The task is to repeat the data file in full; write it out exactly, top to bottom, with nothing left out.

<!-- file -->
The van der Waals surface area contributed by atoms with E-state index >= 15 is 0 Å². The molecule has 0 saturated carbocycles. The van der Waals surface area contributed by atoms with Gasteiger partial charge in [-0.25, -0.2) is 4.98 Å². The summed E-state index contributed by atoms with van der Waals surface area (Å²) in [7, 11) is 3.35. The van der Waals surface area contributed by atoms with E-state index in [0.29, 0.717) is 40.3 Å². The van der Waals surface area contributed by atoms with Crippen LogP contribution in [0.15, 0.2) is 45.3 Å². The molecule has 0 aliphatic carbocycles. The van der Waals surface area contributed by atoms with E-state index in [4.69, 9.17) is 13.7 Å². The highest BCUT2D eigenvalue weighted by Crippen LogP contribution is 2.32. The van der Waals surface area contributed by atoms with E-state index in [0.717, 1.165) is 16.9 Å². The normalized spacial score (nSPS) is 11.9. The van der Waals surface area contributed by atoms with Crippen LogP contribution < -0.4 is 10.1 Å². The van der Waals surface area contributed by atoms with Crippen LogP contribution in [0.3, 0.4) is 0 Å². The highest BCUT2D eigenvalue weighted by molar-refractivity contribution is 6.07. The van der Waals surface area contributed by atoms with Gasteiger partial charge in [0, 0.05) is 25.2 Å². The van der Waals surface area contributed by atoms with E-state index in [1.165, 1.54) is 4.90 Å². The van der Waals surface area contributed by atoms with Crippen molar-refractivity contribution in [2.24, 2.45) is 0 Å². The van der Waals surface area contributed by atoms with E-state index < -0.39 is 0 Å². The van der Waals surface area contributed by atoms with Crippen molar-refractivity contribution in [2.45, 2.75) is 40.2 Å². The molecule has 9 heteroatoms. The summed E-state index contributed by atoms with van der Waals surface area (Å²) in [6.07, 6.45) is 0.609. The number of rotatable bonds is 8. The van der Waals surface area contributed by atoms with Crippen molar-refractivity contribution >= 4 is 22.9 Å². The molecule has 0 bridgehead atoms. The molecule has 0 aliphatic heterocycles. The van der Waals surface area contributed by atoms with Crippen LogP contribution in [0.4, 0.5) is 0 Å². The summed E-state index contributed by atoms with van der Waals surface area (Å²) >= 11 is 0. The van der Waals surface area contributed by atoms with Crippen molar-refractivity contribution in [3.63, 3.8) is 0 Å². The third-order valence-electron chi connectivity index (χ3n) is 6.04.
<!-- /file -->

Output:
The van der Waals surface area contributed by atoms with E-state index >= 15 is 0 Å². The molecule has 0 saturated carbocycles. The van der Waals surface area contributed by atoms with Gasteiger partial charge in [-0.25, -0.2) is 4.98 Å². The summed E-state index contributed by atoms with van der Waals surface area (Å²) in [7, 11) is 3.35. The van der Waals surface area contributed by atoms with E-state index in [0.29, 0.717) is 40.3 Å². The van der Waals surface area contributed by atoms with Crippen LogP contribution in [0.15, 0.2) is 45.3 Å². The molecule has 0 aliphatic carbocycles. The van der Waals surface area contributed by atoms with E-state index in [4.69, 9.17) is 13.7 Å². The highest BCUT2D eigenvalue weighted by Crippen LogP contribution is 2.32. The van der Waals surface area contributed by atoms with E-state index in [0.717, 1.165) is 16.9 Å². The normalized spacial score (nSPS) is 11.9. The van der Waals surface area contributed by atoms with Crippen LogP contribution < -0.4 is 10.1 Å². The van der Waals surface area contributed by atoms with Crippen LogP contribution in [0.3, 0.4) is 0 Å². The highest BCUT2D eigenvalue weighted by molar-refractivity contribution is 6.07. The van der Waals surface area contributed by atoms with Gasteiger partial charge in [0, 0.05) is 25.2 Å². The van der Waals surface area contributed by atoms with E-state index in [1.165, 1.54) is 4.90 Å². The van der Waals surface area contributed by atoms with Crippen molar-refractivity contribution in [2.24, 2.45) is 0 Å². The van der Waals surface area contributed by atoms with E-state index < -0.39 is 0 Å². The van der Waals surface area contributed by atoms with Crippen molar-refractivity contribution in [2.45, 2.75) is 40.2 Å². The molecule has 9 heteroatoms. The summed E-state index contributed by atoms with van der Waals surface area (Å²) in [6.07, 6.45) is 0.609. The number of rotatable bonds is 8. The van der Waals surface area contributed by atoms with Crippen molar-refractivity contribution >= 4 is 22.9 Å². The molecule has 0 bridgehead atoms. The molecule has 0 aliphatic heterocycles. The van der Waals surface area contributed by atoms with Crippen LogP contribution in [0.4, 0.5) is 0 Å². The summed E-state index contributed by atoms with van der Waals surface area (Å²) >= 11 is 0. The van der Waals surface area contributed by atoms with Crippen molar-refractivity contribution in [3.63, 3.8) is 0 Å². The third-order valence-electron chi connectivity index (χ3n) is 6.04.